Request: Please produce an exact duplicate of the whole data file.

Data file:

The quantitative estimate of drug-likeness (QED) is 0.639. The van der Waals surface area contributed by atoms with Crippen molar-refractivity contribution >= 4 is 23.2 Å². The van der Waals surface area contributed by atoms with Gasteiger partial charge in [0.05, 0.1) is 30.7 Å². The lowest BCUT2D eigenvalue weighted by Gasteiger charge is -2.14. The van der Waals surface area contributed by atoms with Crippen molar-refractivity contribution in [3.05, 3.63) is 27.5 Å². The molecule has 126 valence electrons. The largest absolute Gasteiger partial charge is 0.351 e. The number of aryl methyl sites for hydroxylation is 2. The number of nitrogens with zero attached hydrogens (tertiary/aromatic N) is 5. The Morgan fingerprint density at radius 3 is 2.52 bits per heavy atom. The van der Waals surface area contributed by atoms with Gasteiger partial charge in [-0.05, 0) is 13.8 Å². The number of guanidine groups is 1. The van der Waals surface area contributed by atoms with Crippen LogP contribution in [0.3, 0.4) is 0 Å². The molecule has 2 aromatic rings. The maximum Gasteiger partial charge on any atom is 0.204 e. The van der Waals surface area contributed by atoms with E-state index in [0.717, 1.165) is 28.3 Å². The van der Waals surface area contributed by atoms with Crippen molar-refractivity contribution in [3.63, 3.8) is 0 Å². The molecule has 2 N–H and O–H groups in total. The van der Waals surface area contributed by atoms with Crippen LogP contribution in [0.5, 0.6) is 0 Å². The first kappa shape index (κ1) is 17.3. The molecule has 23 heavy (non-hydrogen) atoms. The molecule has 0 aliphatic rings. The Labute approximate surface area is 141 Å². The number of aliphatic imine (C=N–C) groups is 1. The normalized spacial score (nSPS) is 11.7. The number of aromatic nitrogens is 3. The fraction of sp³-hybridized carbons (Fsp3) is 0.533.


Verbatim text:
The quantitative estimate of drug-likeness (QED) is 0.639. The van der Waals surface area contributed by atoms with Crippen molar-refractivity contribution >= 4 is 23.2 Å². The van der Waals surface area contributed by atoms with Gasteiger partial charge in [0.05, 0.1) is 30.7 Å². The lowest BCUT2D eigenvalue weighted by Gasteiger charge is -2.14. The van der Waals surface area contributed by atoms with Crippen molar-refractivity contribution in [3.05, 3.63) is 27.5 Å². The molecule has 126 valence electrons. The largest absolute Gasteiger partial charge is 0.351 e. The number of aryl methyl sites for hydroxylation is 2. The number of nitrogens with zero attached hydrogens (tertiary/aromatic N) is 5. The Morgan fingerprint density at radius 3 is 2.52 bits per heavy atom. The van der Waals surface area contributed by atoms with Gasteiger partial charge in [-0.05, 0) is 13.8 Å². The number of guanidine groups is 1. The van der Waals surface area contributed by atoms with Crippen LogP contribution in [0.3, 0.4) is 0 Å². The molecule has 2 aromatic rings. The maximum Gasteiger partial charge on any atom is 0.204 e. The van der Waals surface area contributed by atoms with E-state index in [0.717, 1.165) is 28.3 Å². The van der Waals surface area contributed by atoms with Crippen molar-refractivity contribution in [3.63, 3.8) is 0 Å². The molecule has 2 N–H and O–H groups in total. The van der Waals surface area contributed by atoms with Crippen LogP contribution in [0.5, 0.6) is 0 Å². The first kappa shape index (κ1) is 17.3. The molecule has 23 heavy (non-hydrogen) atoms. The molecule has 0 aliphatic rings. The Labute approximate surface area is 141 Å². The number of aliphatic imine (C=N–C) groups is 1. The normalized spacial score (nSPS) is 11.7. The number of aromatic nitrogens is 3. The fraction of sp³-hybridized carbons (Fsp3) is 0.533.